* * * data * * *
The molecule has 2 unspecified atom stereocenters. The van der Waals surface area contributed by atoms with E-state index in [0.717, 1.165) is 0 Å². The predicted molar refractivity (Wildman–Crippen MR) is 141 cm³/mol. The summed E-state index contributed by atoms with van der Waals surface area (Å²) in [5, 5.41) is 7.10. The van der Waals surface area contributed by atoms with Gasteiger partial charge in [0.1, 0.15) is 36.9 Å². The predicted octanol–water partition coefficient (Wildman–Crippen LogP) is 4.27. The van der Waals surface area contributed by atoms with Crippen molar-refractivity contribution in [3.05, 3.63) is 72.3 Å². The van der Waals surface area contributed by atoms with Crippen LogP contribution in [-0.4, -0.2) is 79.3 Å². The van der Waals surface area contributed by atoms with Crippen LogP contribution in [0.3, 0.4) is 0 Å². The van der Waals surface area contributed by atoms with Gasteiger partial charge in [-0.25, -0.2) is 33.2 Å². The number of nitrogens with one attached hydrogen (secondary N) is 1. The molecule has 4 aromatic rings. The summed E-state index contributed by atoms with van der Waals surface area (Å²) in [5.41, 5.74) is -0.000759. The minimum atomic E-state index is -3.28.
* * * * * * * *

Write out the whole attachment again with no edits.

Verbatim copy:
The molecule has 2 unspecified atom stereocenters. The van der Waals surface area contributed by atoms with E-state index in [0.717, 1.165) is 0 Å². The predicted molar refractivity (Wildman–Crippen MR) is 141 cm³/mol. The summed E-state index contributed by atoms with van der Waals surface area (Å²) in [5, 5.41) is 7.10. The van der Waals surface area contributed by atoms with Gasteiger partial charge in [0.1, 0.15) is 36.9 Å². The predicted octanol–water partition coefficient (Wildman–Crippen LogP) is 4.27. The van der Waals surface area contributed by atoms with Crippen molar-refractivity contribution in [3.05, 3.63) is 72.3 Å². The van der Waals surface area contributed by atoms with Crippen LogP contribution in [-0.4, -0.2) is 79.3 Å². The van der Waals surface area contributed by atoms with Crippen LogP contribution in [0.3, 0.4) is 0 Å². The van der Waals surface area contributed by atoms with Gasteiger partial charge in [-0.25, -0.2) is 33.2 Å². The number of nitrogens with one attached hydrogen (secondary N) is 1. The molecule has 4 aromatic rings. The summed E-state index contributed by atoms with van der Waals surface area (Å²) in [5.41, 5.74) is -0.000759. The minimum atomic E-state index is -3.28.